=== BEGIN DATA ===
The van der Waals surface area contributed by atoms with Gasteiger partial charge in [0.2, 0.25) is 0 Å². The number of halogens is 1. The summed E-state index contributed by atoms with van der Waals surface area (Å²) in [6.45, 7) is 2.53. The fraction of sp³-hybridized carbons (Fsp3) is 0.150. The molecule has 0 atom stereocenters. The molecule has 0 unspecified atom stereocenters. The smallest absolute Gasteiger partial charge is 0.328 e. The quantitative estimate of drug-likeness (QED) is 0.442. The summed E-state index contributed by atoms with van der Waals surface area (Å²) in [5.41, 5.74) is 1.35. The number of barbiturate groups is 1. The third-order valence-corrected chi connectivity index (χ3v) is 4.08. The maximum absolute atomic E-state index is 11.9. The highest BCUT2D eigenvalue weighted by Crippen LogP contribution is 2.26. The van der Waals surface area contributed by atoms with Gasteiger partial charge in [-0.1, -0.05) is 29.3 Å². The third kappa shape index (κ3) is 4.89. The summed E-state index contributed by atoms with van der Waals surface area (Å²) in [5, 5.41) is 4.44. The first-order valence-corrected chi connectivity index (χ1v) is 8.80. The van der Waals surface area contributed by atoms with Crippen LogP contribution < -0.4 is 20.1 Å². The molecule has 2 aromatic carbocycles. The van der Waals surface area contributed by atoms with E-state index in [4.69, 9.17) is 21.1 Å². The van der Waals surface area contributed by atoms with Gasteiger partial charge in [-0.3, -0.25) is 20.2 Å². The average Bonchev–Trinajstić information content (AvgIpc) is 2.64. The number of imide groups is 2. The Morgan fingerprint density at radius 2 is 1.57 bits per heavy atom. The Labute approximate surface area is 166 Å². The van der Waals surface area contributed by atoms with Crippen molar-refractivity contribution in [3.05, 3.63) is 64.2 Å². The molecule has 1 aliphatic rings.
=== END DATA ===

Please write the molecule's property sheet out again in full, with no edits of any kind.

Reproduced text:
The van der Waals surface area contributed by atoms with Gasteiger partial charge in [0.2, 0.25) is 0 Å². The number of halogens is 1. The summed E-state index contributed by atoms with van der Waals surface area (Å²) in [6.45, 7) is 2.53. The fraction of sp³-hybridized carbons (Fsp3) is 0.150. The molecule has 0 atom stereocenters. The molecule has 0 unspecified atom stereocenters. The smallest absolute Gasteiger partial charge is 0.328 e. The quantitative estimate of drug-likeness (QED) is 0.442. The summed E-state index contributed by atoms with van der Waals surface area (Å²) in [5.41, 5.74) is 1.35. The number of barbiturate groups is 1. The third-order valence-corrected chi connectivity index (χ3v) is 4.08. The maximum absolute atomic E-state index is 11.9. The highest BCUT2D eigenvalue weighted by Crippen LogP contribution is 2.26. The van der Waals surface area contributed by atoms with Gasteiger partial charge in [-0.1, -0.05) is 29.3 Å². The third kappa shape index (κ3) is 4.89. The summed E-state index contributed by atoms with van der Waals surface area (Å²) in [5, 5.41) is 4.44. The first-order valence-corrected chi connectivity index (χ1v) is 8.80. The van der Waals surface area contributed by atoms with Crippen LogP contribution < -0.4 is 20.1 Å². The molecule has 2 aromatic carbocycles. The van der Waals surface area contributed by atoms with E-state index in [4.69, 9.17) is 21.1 Å². The van der Waals surface area contributed by atoms with Gasteiger partial charge in [-0.3, -0.25) is 20.2 Å². The average Bonchev–Trinajstić information content (AvgIpc) is 2.64. The number of imide groups is 2. The Morgan fingerprint density at radius 2 is 1.57 bits per heavy atom. The Labute approximate surface area is 166 Å². The van der Waals surface area contributed by atoms with Crippen molar-refractivity contribution in [3.05, 3.63) is 64.2 Å². The molecule has 1 aliphatic rings.